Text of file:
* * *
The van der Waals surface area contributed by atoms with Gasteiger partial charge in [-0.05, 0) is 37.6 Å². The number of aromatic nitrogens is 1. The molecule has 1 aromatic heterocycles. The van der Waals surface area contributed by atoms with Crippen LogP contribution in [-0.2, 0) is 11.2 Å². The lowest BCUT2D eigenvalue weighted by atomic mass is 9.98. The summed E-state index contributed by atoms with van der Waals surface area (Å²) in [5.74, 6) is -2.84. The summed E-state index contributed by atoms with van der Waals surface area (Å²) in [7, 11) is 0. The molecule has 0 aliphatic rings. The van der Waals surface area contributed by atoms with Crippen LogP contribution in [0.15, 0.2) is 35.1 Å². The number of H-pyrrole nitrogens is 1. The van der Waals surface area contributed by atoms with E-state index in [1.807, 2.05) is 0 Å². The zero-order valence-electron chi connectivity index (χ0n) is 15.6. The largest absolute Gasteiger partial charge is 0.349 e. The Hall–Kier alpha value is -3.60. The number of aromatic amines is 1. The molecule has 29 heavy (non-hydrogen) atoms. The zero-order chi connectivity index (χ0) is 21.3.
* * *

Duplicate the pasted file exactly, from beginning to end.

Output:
The van der Waals surface area contributed by atoms with Gasteiger partial charge in [-0.05, 0) is 37.6 Å². The number of aromatic nitrogens is 1. The molecule has 1 aromatic heterocycles. The van der Waals surface area contributed by atoms with Crippen LogP contribution in [-0.2, 0) is 11.2 Å². The lowest BCUT2D eigenvalue weighted by atomic mass is 9.98. The summed E-state index contributed by atoms with van der Waals surface area (Å²) in [5.74, 6) is -2.84. The summed E-state index contributed by atoms with van der Waals surface area (Å²) in [7, 11) is 0. The molecule has 0 aliphatic rings. The van der Waals surface area contributed by atoms with Crippen LogP contribution in [0.15, 0.2) is 35.1 Å². The number of H-pyrrole nitrogens is 1. The van der Waals surface area contributed by atoms with E-state index in [1.807, 2.05) is 0 Å². The zero-order valence-electron chi connectivity index (χ0n) is 15.6. The largest absolute Gasteiger partial charge is 0.349 e. The Hall–Kier alpha value is -3.60. The number of aromatic amines is 1. The molecule has 29 heavy (non-hydrogen) atoms. The zero-order chi connectivity index (χ0) is 21.3.